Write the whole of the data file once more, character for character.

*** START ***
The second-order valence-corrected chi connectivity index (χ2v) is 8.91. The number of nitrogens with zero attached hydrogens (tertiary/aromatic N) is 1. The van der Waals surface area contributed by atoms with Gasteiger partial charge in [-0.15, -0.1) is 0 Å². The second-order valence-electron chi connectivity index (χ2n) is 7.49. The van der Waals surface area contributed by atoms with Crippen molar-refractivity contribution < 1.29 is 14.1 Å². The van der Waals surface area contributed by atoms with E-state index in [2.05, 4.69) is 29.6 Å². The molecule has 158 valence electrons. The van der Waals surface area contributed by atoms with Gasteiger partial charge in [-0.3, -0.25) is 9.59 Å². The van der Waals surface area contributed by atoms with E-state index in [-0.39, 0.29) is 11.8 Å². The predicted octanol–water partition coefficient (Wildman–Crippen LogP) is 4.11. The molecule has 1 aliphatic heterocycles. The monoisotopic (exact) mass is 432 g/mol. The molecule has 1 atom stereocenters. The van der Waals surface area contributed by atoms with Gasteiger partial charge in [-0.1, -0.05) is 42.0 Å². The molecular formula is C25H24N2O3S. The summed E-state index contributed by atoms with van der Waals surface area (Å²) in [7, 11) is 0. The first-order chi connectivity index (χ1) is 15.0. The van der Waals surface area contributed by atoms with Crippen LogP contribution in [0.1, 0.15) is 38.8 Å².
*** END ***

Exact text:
The second-order valence-corrected chi connectivity index (χ2v) is 8.91. The number of nitrogens with zero attached hydrogens (tertiary/aromatic N) is 1. The van der Waals surface area contributed by atoms with Gasteiger partial charge in [-0.15, -0.1) is 0 Å². The second-order valence-electron chi connectivity index (χ2n) is 7.49. The van der Waals surface area contributed by atoms with Crippen molar-refractivity contribution < 1.29 is 14.1 Å². The van der Waals surface area contributed by atoms with E-state index in [2.05, 4.69) is 29.6 Å². The molecule has 158 valence electrons. The van der Waals surface area contributed by atoms with Gasteiger partial charge in [-0.3, -0.25) is 9.59 Å². The van der Waals surface area contributed by atoms with E-state index in [-0.39, 0.29) is 11.8 Å². The predicted octanol–water partition coefficient (Wildman–Crippen LogP) is 4.11. The molecule has 1 aliphatic heterocycles. The monoisotopic (exact) mass is 432 g/mol. The molecule has 1 atom stereocenters. The van der Waals surface area contributed by atoms with Gasteiger partial charge in [-0.1, -0.05) is 42.0 Å². The molecular formula is C25H24N2O3S. The summed E-state index contributed by atoms with van der Waals surface area (Å²) in [7, 11) is 0. The first-order chi connectivity index (χ1) is 15.0. The van der Waals surface area contributed by atoms with Crippen LogP contribution in [0.1, 0.15) is 38.8 Å².